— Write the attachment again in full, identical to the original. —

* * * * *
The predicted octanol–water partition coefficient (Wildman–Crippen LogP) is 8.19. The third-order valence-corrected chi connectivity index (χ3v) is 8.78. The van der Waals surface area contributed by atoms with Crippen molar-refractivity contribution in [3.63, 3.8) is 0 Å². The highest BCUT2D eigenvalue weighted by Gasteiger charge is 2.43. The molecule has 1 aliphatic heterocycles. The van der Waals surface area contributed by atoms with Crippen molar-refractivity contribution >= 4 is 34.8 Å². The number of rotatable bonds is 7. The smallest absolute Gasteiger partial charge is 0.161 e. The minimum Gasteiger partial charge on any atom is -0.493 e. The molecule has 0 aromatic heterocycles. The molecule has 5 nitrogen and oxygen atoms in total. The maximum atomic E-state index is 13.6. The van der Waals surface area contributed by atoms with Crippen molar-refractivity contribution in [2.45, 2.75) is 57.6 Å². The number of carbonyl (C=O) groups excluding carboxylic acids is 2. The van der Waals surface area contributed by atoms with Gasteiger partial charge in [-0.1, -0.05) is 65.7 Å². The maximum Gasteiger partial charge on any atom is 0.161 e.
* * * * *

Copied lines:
The predicted octanol–water partition coefficient (Wildman–Crippen LogP) is 8.19. The third-order valence-corrected chi connectivity index (χ3v) is 8.78. The van der Waals surface area contributed by atoms with Crippen molar-refractivity contribution in [3.63, 3.8) is 0 Å². The highest BCUT2D eigenvalue weighted by Gasteiger charge is 2.43. The molecule has 1 aliphatic heterocycles. The van der Waals surface area contributed by atoms with Crippen molar-refractivity contribution >= 4 is 34.8 Å². The number of rotatable bonds is 7. The smallest absolute Gasteiger partial charge is 0.161 e. The minimum Gasteiger partial charge on any atom is -0.493 e. The molecule has 0 aromatic heterocycles. The molecule has 5 nitrogen and oxygen atoms in total. The maximum atomic E-state index is 13.6. The van der Waals surface area contributed by atoms with Crippen molar-refractivity contribution in [2.45, 2.75) is 57.6 Å². The number of carbonyl (C=O) groups excluding carboxylic acids is 2. The van der Waals surface area contributed by atoms with Gasteiger partial charge in [-0.1, -0.05) is 65.7 Å². The maximum Gasteiger partial charge on any atom is 0.161 e.